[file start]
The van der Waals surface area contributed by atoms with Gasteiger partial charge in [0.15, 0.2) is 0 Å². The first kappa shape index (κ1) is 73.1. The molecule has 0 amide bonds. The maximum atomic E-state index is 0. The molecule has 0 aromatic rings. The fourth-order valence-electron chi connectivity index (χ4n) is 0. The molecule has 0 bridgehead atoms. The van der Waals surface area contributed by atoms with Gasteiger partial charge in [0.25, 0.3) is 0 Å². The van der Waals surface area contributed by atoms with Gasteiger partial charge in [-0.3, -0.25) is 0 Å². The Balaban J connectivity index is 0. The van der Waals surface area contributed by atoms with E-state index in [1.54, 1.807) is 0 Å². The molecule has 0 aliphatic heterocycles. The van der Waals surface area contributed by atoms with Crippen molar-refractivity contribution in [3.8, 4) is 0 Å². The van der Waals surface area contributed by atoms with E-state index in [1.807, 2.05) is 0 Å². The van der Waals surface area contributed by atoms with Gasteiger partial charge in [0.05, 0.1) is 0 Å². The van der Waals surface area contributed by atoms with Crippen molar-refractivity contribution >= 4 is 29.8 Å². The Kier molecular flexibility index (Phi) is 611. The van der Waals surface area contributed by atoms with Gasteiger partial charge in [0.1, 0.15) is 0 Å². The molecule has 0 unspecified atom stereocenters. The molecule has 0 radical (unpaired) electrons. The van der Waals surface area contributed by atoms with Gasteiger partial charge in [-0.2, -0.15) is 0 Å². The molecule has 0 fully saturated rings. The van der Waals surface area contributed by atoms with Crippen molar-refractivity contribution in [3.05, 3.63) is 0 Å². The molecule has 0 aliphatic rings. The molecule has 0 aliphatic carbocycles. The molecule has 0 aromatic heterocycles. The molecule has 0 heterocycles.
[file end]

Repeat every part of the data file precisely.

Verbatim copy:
The van der Waals surface area contributed by atoms with Gasteiger partial charge in [0.15, 0.2) is 0 Å². The first kappa shape index (κ1) is 73.1. The molecule has 0 amide bonds. The maximum atomic E-state index is 0. The molecule has 0 aromatic rings. The fourth-order valence-electron chi connectivity index (χ4n) is 0. The molecule has 0 bridgehead atoms. The van der Waals surface area contributed by atoms with Gasteiger partial charge in [0.25, 0.3) is 0 Å². The van der Waals surface area contributed by atoms with Gasteiger partial charge in [-0.3, -0.25) is 0 Å². The Balaban J connectivity index is 0. The van der Waals surface area contributed by atoms with E-state index in [1.54, 1.807) is 0 Å². The molecule has 0 aliphatic heterocycles. The van der Waals surface area contributed by atoms with Crippen molar-refractivity contribution in [3.8, 4) is 0 Å². The van der Waals surface area contributed by atoms with E-state index in [1.807, 2.05) is 0 Å². The van der Waals surface area contributed by atoms with Gasteiger partial charge in [0.05, 0.1) is 0 Å². The van der Waals surface area contributed by atoms with Crippen molar-refractivity contribution >= 4 is 29.8 Å². The Kier molecular flexibility index (Phi) is 611. The van der Waals surface area contributed by atoms with Gasteiger partial charge in [0.1, 0.15) is 0 Å². The molecule has 0 unspecified atom stereocenters. The molecule has 0 radical (unpaired) electrons. The van der Waals surface area contributed by atoms with Gasteiger partial charge in [-0.2, -0.15) is 0 Å². The molecule has 0 fully saturated rings. The van der Waals surface area contributed by atoms with Crippen molar-refractivity contribution in [3.05, 3.63) is 0 Å². The molecule has 0 aliphatic rings. The molecule has 0 aliphatic carbocycles. The molecule has 0 aromatic heterocycles. The molecule has 0 heterocycles.